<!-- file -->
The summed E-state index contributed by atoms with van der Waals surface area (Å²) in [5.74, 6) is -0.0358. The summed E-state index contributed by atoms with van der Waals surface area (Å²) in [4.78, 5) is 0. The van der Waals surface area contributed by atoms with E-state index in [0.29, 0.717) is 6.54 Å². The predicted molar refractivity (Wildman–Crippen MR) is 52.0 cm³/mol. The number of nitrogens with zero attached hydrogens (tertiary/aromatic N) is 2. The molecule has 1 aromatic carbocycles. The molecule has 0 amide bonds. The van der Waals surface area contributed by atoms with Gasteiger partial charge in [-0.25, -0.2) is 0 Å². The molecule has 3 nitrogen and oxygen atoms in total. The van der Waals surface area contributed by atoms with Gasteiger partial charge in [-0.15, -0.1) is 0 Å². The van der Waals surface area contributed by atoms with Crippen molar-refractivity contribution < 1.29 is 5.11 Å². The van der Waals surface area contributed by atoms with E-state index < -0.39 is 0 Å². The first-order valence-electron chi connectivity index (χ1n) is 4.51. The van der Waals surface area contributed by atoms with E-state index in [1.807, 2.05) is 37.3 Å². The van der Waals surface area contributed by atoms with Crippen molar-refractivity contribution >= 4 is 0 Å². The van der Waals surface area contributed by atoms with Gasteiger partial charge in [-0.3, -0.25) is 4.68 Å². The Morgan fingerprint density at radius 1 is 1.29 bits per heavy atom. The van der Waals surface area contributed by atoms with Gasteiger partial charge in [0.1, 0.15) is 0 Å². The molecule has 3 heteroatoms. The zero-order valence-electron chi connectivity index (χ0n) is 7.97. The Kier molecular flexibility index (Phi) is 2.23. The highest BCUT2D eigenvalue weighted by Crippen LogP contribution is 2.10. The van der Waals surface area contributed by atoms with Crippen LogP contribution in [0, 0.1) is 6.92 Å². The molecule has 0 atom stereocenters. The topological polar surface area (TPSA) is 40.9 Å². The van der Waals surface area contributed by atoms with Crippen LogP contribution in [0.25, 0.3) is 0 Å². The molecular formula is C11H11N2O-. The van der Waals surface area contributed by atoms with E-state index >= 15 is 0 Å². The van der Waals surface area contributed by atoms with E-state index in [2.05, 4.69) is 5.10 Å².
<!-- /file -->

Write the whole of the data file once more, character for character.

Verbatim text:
The summed E-state index contributed by atoms with van der Waals surface area (Å²) in [5.74, 6) is -0.0358. The summed E-state index contributed by atoms with van der Waals surface area (Å²) in [4.78, 5) is 0. The van der Waals surface area contributed by atoms with E-state index in [0.29, 0.717) is 6.54 Å². The predicted molar refractivity (Wildman–Crippen MR) is 52.0 cm³/mol. The number of nitrogens with zero attached hydrogens (tertiary/aromatic N) is 2. The molecule has 1 aromatic carbocycles. The molecule has 0 amide bonds. The van der Waals surface area contributed by atoms with Gasteiger partial charge in [-0.25, -0.2) is 0 Å². The molecule has 3 nitrogen and oxygen atoms in total. The van der Waals surface area contributed by atoms with Gasteiger partial charge in [-0.15, -0.1) is 0 Å². The van der Waals surface area contributed by atoms with Crippen molar-refractivity contribution < 1.29 is 5.11 Å². The van der Waals surface area contributed by atoms with E-state index < -0.39 is 0 Å². The first-order valence-electron chi connectivity index (χ1n) is 4.51. The van der Waals surface area contributed by atoms with E-state index in [1.807, 2.05) is 37.3 Å². The van der Waals surface area contributed by atoms with Crippen molar-refractivity contribution >= 4 is 0 Å². The van der Waals surface area contributed by atoms with Gasteiger partial charge in [-0.3, -0.25) is 4.68 Å². The Morgan fingerprint density at radius 1 is 1.29 bits per heavy atom. The van der Waals surface area contributed by atoms with Gasteiger partial charge in [0.1, 0.15) is 0 Å². The molecule has 3 heteroatoms. The zero-order valence-electron chi connectivity index (χ0n) is 7.97. The Kier molecular flexibility index (Phi) is 2.23. The highest BCUT2D eigenvalue weighted by Crippen LogP contribution is 2.10. The van der Waals surface area contributed by atoms with Crippen LogP contribution in [0, 0.1) is 6.92 Å². The molecule has 0 atom stereocenters. The topological polar surface area (TPSA) is 40.9 Å². The van der Waals surface area contributed by atoms with Crippen LogP contribution in [0.25, 0.3) is 0 Å². The molecular formula is C11H11N2O-. The van der Waals surface area contributed by atoms with E-state index >= 15 is 0 Å². The van der Waals surface area contributed by atoms with E-state index in [2.05, 4.69) is 5.10 Å².